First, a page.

Medical devices: Necessary update of the agreement with the EU

Through the Mutual Recognition Agreement (MRA) with the European Union (EU), Switzerland participates in EU's internal market for medical devices. Due to the total revision of medical device legislation in Switzerland and the EU as of May 26, 2021, an update of the MRA is necessary. The update was linked by the EU to progress on the institutional framework agreement (InstA) and could not be completed so far due to the breakdown of negotiations.

Without this update, significant problems will arise in the supply chains of medical devices between Switzerland and the EU. In addition, cooperation in market surveillance will be restricted and could ultimately weaken patient safety. Therefore, on May 19, 2021, the Federal Council decided on unilateral fallback measures to ensure both the supply of safe medical devices to Switzerland and the surveillance of the Swiss medical device market in the future.

 

I. Revision of the Medical Device Regulation

Since 2001, Switzerland has had a medical device regulation that corresponds to the Medical Device Regulation (MDR) of the EU. This ensures the supply of safe and efficient medical devices and guarantees Swiss manufacturers equivalent access to the EU market. Due to various incidents involving the use of these products, Switzerland and the EU tightened their medical device regulation as of May 26, 2021, with the aim of improving safety and monitoring of the market by the authorities.

 

II. Necessary Update of the MRA

In parallel to this revision, the chapter on medical devices in the MRA should also be completely updated. The MRA is an instrument for overcoming technical trade barriers for numerous industrial goods between Switzerland and the EU. Through the contractually regulated cooperation, the conformity of products is to be mutually recognized.

The necessary update of the medical devices chapter has not yet taken place. Based on a proposal from the EU Commission, Switzerland and the EU have therefore held intensive discussions on possible transitional provisions for the MRA. The talks have not yet led to an agreement.

The medical device industry in Switzerland as well as in the EU is strongly affected by the open outcome of these talks. Due to the discontinuation of the trade facilitation provisions of the MRA, the players will have to cope with significant additional expenses. Market surveillance has also been carried out in close cooperation with partner authorities in the EU, and Switzerland has been involved in the exchange of information. Without an update of the MRA, this cooperation will be limited and patient safety will be weakened.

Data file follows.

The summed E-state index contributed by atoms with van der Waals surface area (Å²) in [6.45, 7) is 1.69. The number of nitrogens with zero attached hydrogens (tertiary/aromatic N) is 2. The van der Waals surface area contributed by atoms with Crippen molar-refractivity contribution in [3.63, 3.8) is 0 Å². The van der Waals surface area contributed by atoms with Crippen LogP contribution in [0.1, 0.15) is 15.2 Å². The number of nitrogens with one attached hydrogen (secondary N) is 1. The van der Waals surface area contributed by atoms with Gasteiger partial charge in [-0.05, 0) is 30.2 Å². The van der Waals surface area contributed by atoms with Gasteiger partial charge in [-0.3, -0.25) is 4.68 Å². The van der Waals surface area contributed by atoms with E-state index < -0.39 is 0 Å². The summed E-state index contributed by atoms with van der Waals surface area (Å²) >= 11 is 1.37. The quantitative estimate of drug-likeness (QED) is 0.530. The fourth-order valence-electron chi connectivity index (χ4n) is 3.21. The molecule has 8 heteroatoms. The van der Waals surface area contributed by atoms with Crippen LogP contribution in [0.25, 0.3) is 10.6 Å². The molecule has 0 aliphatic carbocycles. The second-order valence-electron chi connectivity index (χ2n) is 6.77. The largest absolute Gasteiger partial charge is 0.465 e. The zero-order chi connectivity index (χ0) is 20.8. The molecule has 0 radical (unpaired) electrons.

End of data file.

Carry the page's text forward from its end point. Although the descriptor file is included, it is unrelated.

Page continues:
III. Implications for the Swiss medical device industry

With the entry into force of the MDR on May 26, 2021, the Swiss medical device industry was downgraded to the status of a so-called "MDR third country" due to the failure of the negotiations on the framework agreement. On the same day, the new Medical Devices Ordinance (MedDO) came into force in Switzerland.

This downgrading as a third country has implications for the import and export of medical devices: Manufacturers must meet stricter requirements in each case in order to be allowed to import or export their medical devices. These include, above all, the designation of a competent person as European Authorized Representative by Swiss exporters and as Swiss Authorized Representative by European importers, and the labeling of the products with his or her information. In addition, certification of the products is now required.

The Swiss medical device industry will be hit disproportionately harder by this than those in the EU. This is because the EU imports only about 10% of its products from Switzerland and exports only about 5% of its products to Switzerland. In contrast, Switzerland sells almost 46% of its medical devices on the European market and imports as much as 54% from the EU.

Swiss MedTech, the Swiss medical technology association, estimates that the administrative burden of meeting the third country requirements will cost the domestic medical technology industry approximately CHF 114 million initially and then approximately CHF 75 million annually (i.e. 2% or 1.4% of the CHF 5.2 billion export volume from Switzerland to the EU).

 

IV. Unilateral Transitional Solution by Switzerland

In view of these far-reaching effects, the Federal Council adopted various measures at its meeting on May 19, 2021 to mitigate these negative consequences. The Federal Council's measures provide for transition periods that give the industry more time for implementation.

The Federal Council assumes that, due to the adopted amendments, equivalence of the Swiss provisions to those of the EU will be maintained, which means that a subsequent update of the MRA will still be possible.

 

V. Outlook

The Swiss medical technology industry has lost its barrier-free access to the EU internal market. As a countermeasure and to avoid regulatory gaps, the Federal Council has indeed put the amending decree to the Medical Devices Ordinance into force at the same time as the totally revised Medical Devices Ordinance (MedDO), which was already adopted on July 1, 2020, as of May 26, 2021. However, it remains to be seen whether the EU will actually resume negotiations with Switzerland on updating the MRA. Until then, legal hurdles remain due to the third-country regulation and the medical device industry must prepare for significant additional costs. Our specialized healthcare law experts will be happy to help you through the new regulatory jungle.

See also the preceding article with an overview of the current revision of Swiss medical device law. 

June 2021 | Authors: Prof. Dr. Juana Vasella, David Meirich

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